[Between September, 1943, and May, 1944, twenty-three U-boats attempted to enter the Mediterranean; thirteen succeeded, six were lost in the attempt and four abandoned the attempt.]
But where would the enemy land? The U-boat Command ordered a score of boats under Commander Schütze to Norway, as a precaution against a possible invasion of Jutland. When the tension heightened in March, fifteen Type VIIc’s were ordered to stand by in the Biscay ports as the “Landwirt Group,” which was strengthened by all boats arriving from home ports and those which had completed repairs in the Western dockyards.
At about this time the boats began to receive a new type of extensible snort to replace the earlier folding model. The object of fitting this equipment was not to restore the aggressive powers of the existing boats but to increase their chances of survival, and to relieve their feeling of helpless insecurity at sea. The installation of snort in the boats was, however, a slow process, for the overworked yards were no longer capable of meeting these new demands. Due to the bombing of supplies in transit and the growing disruption of communications in France, only about ten of the Atlantic-based boats could be so fitted during the month of May.
The experiences of the early snort boats hardly inspired confidence. The very first, U 264 commanded by Lieutenant Looks, was sunk by a British destroyer in February, and the captain and chief engineer of a second which was also lost had been very critical of the device; although a special snort school was formed at Horten in the Oslo fjord, the commanders still regarded it with the deepest suspicion.
The snort head was fitted with a covering of foam-rubber intended to absorb the enemy radar impulses, and also with a search radar aerial for use while “snorting”; but all in all, there was not much fun in “snorting.” If the snort dipped under in a seaway, the valve closed automatically and at once the diesels would suck all the air out of the boat, the consequent vacuum unpleasantly affecting eyes and ears. If the snort stayed under too long and the water pressure in the air pipe exceeded the pressure of the diesel exhaust gases, these gases were blown back into the boat, where their high content of carbon dioxide brought on every sort of symptom among the crew, from headaches, exhaustion and aching limbs to vomiting and even total collapse. It was Schröteler in U 667 who eventually found the answer; he claimed to have spent nine days submerged on the homeward run without once surfacing. The important thing, he said, was to cut off the diesels immediately when the boat dipped, thus avoiding the danger from the exhaust gases. It was also essential to adjust routine in the boat to the requirements of “snorting”; if this was done, all would be well.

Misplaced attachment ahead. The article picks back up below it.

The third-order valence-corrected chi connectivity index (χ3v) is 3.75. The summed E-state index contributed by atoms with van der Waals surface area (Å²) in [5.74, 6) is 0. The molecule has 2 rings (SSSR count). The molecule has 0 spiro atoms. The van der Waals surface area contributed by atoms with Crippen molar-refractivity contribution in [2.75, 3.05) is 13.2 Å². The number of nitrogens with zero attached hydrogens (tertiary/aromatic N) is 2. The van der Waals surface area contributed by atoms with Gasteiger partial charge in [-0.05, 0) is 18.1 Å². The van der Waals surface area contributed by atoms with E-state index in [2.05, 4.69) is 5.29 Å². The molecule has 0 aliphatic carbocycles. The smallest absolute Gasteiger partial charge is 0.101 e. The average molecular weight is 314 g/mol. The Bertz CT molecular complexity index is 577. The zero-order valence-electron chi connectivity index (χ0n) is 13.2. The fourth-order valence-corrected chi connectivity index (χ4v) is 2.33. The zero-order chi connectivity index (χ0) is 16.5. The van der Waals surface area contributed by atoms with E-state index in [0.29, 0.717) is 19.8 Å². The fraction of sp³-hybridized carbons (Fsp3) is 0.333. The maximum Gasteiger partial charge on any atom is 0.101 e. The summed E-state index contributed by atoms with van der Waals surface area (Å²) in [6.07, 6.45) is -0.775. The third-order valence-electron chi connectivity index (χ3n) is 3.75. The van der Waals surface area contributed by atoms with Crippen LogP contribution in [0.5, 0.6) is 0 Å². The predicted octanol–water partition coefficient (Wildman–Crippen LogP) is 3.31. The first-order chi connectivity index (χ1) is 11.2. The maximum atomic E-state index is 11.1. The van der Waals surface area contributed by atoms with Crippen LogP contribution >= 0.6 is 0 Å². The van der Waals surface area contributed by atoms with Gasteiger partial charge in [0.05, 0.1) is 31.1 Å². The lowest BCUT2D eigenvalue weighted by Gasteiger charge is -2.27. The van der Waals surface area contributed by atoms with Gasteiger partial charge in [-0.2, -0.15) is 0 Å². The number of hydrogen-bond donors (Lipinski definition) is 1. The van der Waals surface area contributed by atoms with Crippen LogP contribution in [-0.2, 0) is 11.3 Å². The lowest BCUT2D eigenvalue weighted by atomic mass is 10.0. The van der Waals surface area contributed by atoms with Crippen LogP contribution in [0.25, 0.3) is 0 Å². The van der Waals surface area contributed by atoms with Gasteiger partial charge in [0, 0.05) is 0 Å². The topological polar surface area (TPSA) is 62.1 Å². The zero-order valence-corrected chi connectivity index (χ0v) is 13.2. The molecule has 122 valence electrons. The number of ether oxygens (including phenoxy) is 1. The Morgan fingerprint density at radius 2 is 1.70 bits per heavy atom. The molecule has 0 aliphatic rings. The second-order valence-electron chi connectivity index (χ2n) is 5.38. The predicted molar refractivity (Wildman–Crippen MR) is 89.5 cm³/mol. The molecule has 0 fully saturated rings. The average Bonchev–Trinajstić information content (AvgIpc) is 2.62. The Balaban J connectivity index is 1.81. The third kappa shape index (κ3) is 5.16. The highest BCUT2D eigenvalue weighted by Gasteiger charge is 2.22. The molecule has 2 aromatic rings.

There were still a few boats operating in distant waters, and these accounted for most of the successes that were still attainable. U 66, under her third commander, Seehausen, sank five ships in the Gulf of Guinea. But when three more boats were dispatched to the same patrol area, they found the seas empty of traffic. Since the Allies had opened up the route through the Mediterranean, the alternative way round the Cape of Good Hope had lost much of its importance.
Some startling intelligence was now received which indicated that the enemy was endeavoring to locate submerged U-boats by means of buoys dropped by aircraft, called “Sono buoys.” It appeared that these buoys automatically transmitted the result of their sonar impulse return to the aircraft. Soon after the first report of this device was received, a decrypted signal was picked up from an enemy aircraft in the Caribbean, which reported “sound contact” with a U-boat. This could only have been achieved by an intermediary device such as a sono buoy, as aircraft had no means of directly locating a submerged U-boat. U-boat commanders at once received orders to withdraw at high speed upon locating any such buoys.